Henepola Gunaratana quotes

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Bhante Henepola Gunaratana, Ph.D. (1927- ) was born in Sri Lanka and ordained at the age of 12. He attended colleges and universities in Sri Lanka and the U.S., culminating in a Ph.D. degree. He is the founder and abbot of Bhavana Society in West Virginia, USA. He is one the leaders in Buddhism pushing for bhikkhuni reinstatement and he has personally ordained many women with the full ordination. He has written many bestselling Dhamma books and leads retreats around the world.

Quotes

Meditation and general teachings

  • View all problems as challenges. Look upon negativities that arise as opportunities to learn and to grow. Don't run from them, condemn yourself, or bury your burden in saintly silence. You have a problem? Great. More grist for the mill. Rejoice, dive in, and investigate.
  • "Discipline" is a difficult word for most of us. It conjures up images of somebody standing over you with a stick, telling you that you're wrong. But self-discipline is different. It's the skill of seeing through the hollow shouting of your own impulses and piercing their secret. They have no power over you. It's all a show, a deception. Your urges scream and bluster at you; they cajole; they coax; they threaten; but they really carry no stick at all. You give in out of habit. You give in because you never really bother to look beyond the threat. It is all empty back there. There is only one way to learn this lesson, though. The words on this page won't do it. But look within and watch the stuff coming up-restlessness, anxiety, impatience, pain-just watch it come up and don't get involved. Much to your surprise, it will simply go away. It rises, it passes away. As simple as that. There is another word for self-discipline. It is patience.
  • Somewhere in this process you will come face-to-face with the sudden and shocking realization that you are completely crazy. Your mind is a shrieking gibbering madhouse on wheels barreling pell-mell down the hill utterly out of control and hopeless. No problem. You are not crazier than you were yesterday. It has always been this way and you just never noticed. You are also no crazier than everybody else around you. The only real difference is that you have confronted the situation they have not.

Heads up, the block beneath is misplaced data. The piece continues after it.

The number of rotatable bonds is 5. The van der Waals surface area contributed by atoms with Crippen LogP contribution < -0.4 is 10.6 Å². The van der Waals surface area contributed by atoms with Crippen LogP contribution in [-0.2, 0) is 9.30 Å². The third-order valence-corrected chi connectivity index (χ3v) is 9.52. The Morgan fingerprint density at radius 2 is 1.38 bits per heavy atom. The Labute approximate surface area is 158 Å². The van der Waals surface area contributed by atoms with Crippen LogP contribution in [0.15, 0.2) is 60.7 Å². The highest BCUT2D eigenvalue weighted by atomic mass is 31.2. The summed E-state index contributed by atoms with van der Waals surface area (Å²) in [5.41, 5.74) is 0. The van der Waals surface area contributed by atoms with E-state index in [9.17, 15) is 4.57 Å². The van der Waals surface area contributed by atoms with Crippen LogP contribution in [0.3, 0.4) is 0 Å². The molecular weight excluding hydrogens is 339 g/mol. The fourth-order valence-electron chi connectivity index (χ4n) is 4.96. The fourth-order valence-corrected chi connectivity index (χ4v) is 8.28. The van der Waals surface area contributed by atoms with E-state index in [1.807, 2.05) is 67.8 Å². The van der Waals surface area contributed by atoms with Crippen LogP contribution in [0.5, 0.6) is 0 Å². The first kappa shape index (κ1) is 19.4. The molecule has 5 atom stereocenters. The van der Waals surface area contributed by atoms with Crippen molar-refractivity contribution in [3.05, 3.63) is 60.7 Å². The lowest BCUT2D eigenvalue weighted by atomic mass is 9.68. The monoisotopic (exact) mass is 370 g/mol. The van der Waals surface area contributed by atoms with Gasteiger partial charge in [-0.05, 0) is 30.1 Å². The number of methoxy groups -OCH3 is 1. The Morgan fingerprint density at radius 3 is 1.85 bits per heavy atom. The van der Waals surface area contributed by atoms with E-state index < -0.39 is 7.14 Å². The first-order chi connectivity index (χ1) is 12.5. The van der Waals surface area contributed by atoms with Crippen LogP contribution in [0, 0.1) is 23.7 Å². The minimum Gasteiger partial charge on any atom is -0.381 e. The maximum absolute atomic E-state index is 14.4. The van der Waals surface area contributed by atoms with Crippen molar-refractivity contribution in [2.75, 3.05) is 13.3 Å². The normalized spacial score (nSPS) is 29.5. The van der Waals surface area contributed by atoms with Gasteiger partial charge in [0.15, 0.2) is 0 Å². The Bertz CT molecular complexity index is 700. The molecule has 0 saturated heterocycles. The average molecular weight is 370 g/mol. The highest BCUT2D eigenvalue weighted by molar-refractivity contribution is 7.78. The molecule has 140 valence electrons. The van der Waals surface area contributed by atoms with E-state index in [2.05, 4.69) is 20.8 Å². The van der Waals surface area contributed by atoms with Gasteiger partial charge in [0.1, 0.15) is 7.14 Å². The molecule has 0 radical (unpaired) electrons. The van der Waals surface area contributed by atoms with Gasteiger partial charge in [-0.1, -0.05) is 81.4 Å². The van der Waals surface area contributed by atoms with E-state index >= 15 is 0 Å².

• Deeply buried in the mind, there lies a mechanism that accepts what the mind experiences as beautiful and pleasant and rejects those experiences that are perceived as ugly and painful. This mechanism gives rise to those states of mind that we are training ourselves to avoid; things like greed, lust, hatred, aversion, and jealousy.
  • Mindfulness gives you time. Time gives you choices. Choices, skillfully made, lead to freedom. You don’t have to be swept away by your feeling. You can respond with wisdom and kindness rather than habit and reactivity.
  • The irony of it is that real peace comes only when you stop chasing it—another Catch-22.
  • Learning to look at each second as if it were the first and only second in the universe is essential in vipassana meditation.
  • Buddhism advises you not to implant feelings that you don’t really have or avoid feelings that you do have. If you are miserable you are miserable; that is the reality, that is what is happening, so confront that. Look it square in the eye without flinching. When you are having a bad time, examine that experience, observe it mindfully, study the phenomenon and learn its mechanics. The way out of a trap is to study the trap itself, learn how it is built. You do this by taking the thing apart piece by piece. The trap can’t trap you if it has been taken to pieces. The result is freedom.

On the importance of the Jhanas in Buddhist meditation

  • For those that say that the jhanas are not necessary to Buddhist practice; they are doing Noble Sevenfold Path (joke), instead of the Noble Eightfold Middle Path. Right Concentration (Samma Samadhi) is an integral part of the Buddhist path.

On Bhikkhuni (nuns) ordination

  • I support it. I support it. Fully ordained nuns should be able to do the same things as fully ordained monks. That's the kind of equality I support. The Buddha introduced extra rules for women, because without giving some concessions, without introducing some rules, there would have been an enormous upheaval and opposition coming from other monks as well as lay people. To silence them, he introduced these regulations. But in modern society these things can be modified.

References

  • The Path of Serenity and Insight. Motilal Banarsidass. 1985.
  • The Jhanas in Theravada Meditation. Buddhist Publication Society. 1988.
  • Mindfulness in Plain English. Wisdom Publications. 1992.
  • Eight Mindful Steps to Happiness: Walking the Buddha's Path. Wisdom Publications. 2001.
  • Journey to Mindfulness: The Autobiography of Bhante G. Wisdom Publications. 2003.
  • Beyond Mindfulness in Plain English. Wisdom Publications. 2009.
  • The Four Foundations of Mindfulness in Plain English. Wisdom Publications. 2012.